My first experience with Chatroulette was spent on a couch in my friend Dane’s apartment about three months ago. We had heard of the inexplicable phenomena and had been warned about people who use it, but still we tried it.
Like the victims in a horror movie who decide to separate and search for the killer, we made our poor decision early and were met with shock, awe and one situation that actually appeared to be bloody. And the worst part: The killer was calling from inside the house.
Chatroulette is an Internet game of sorts created by a Russian teenager and electronically based off of Russian roulette. That alone should have given me a heads up. The site on which it operates, chatroulette.com, connects random strangers via video chat across two screens and lets them interact as awkwardly, drunkenly or sexually as they choose. Predictably, the third option is the most popular, and I’d say about one in every three users I encountered on the site was just a hand moving up and down. Actually, it would have been better if all I saw were the hand.
In a span of about 15 minutes, we saw seven people and two-and-a-half penises and felt entirely too uncomfortable to continue. The first time we logged on was the worst: The idea sounds exciting to the inexperienced rouletter, but once you log on, you discover that small talk is just as ungraceful when it’s happening on the screen of your Powerbook.
“Hi.” Should I tell this person my name? Should I adopt a fake one? Would they believe me if I said it was Mordecai? Can they track me down? Would they eat my brain? How many Hannibal Lecter movies have they seen?
“What’s going on?” This part of the dialogue can also be substituted with “Wassup?”
“Nothing much. Just chatrouletting.” Oh, right.
“Cool. Same here.”
“ ... ”
And so it goes. As our new young friend sat somewhere in his parents’ basement and wondered what bus had hit us that morning, we began to regret our decision. What should we say? This was followed quickly by: Oh my god, are we boring? Because my interests center almost entirely on an obsession I have with the British rock band Oasis, my default awkward setting is always to bring it up.
“Do you like the band Oasis?”
That’s right. Like the MTV show and most middle school dodgeball games, Chatroulette gives you the next option, with which you click a button saying something similar to “Find another serial killer” and pass a person up. If you are bored with, terrified by or simply not aroused by the person with whom the computer connects you, you may find a more interesting, less creepy or more desirable option. Or you could find a penis.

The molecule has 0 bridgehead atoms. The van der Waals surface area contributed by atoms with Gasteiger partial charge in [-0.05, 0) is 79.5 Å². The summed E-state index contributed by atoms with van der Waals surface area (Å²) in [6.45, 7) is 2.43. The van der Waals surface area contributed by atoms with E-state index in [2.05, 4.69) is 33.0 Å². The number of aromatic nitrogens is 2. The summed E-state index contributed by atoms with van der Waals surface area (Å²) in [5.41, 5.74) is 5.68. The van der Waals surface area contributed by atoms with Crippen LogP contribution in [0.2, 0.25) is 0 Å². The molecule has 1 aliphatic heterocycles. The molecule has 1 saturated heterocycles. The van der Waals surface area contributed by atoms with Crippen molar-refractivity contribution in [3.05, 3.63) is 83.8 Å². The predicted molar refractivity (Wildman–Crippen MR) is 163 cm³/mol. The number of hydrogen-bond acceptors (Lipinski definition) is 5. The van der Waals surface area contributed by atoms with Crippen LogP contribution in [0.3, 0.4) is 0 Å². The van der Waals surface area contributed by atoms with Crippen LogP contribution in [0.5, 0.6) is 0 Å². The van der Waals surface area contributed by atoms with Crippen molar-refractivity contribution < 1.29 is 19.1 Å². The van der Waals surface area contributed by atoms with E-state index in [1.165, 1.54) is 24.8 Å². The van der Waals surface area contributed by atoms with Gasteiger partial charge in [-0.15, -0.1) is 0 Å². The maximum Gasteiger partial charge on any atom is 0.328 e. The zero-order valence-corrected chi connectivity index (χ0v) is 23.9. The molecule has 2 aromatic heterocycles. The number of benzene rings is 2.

Dane and I were nexted several times, and our original reaction was to take offense. Why don’t these people like me? What’s wrong with them? We could literally have been video chatting with the Zodiac killer, but our nervousness declined when we felt personally affronted. That guy’s shirt had Homer Simpson on it, and he has a Pomeranian. He thinks he’s too good for us?
The most practical reason for our rejection was probably that we appeared to be a couple. A study performed by TechCrunch using nearly 3,000 chat encounters showed that one of every eight revealed material that was R-rated, “or worse,” according to the site. (Wait, worse?) Because neither one of us was alone, that room packed with at least 10 Asian women nexted us and so did about five different single men. In the approximately 15 minutes we spent on the site, we had one stilted conversation about Oasis, one chat about the Lord of the Rings trilogy with a man in his 50s in California (“I liked Frodo, too.” “Me, too.” “Cool.”) and the aforementioned accounts of genitalia.
So, in the 20 minutes preceding the first 500 words of this column, I tried it on my own. I have never actually seen a Mexican lucha libre wrestling match, but on my first attempt, I happened on what appeared to be a solo match. In a small office somewhere on the planet, this man sat staring into his computer screen and my eyes, wearing nothing but a luchador mask. This man was not wearing a shirt. This man did not speak. At all. This writer pressed the “next” button.
The next room into which the site transported me featured several men who had a less-than-charming sense of humor. They thought the sign they were holding, which read “Show me your b00bs,” was particularly funny. I did not. This difference of opinions ended our brief interaction and I again pressed next — only to happen upon a naked man. The rule of thirds is not in my favor.
At its most basic level, Chatroulette is the worst kind of voyeurism — the perverted kind. However, I suppose it is possible — and almost romantic, if you think very hard about it — for one lonely person to make friends with another lonely person with the saving grace of random online video chatting. It is also possible for minors to get into trouble, but it’s what the site says about society that strikes me the most. And what it says is “Stranger is typing.”
You and a stranger in a luchador mask are alone in a two-person video chat room, and that stranger is typing. Or staring. It sounds like a bad joke. Even the site’s powers that be cannot find a pronoun to replace the uncomfortable silence that is waiting for a stranger to do something — anything. And there's a good chance that thing is R-rated — or worse.
Kelsey Whipple is the editor of Vox. She does not understand how anyone could think that Oasis is just "OK."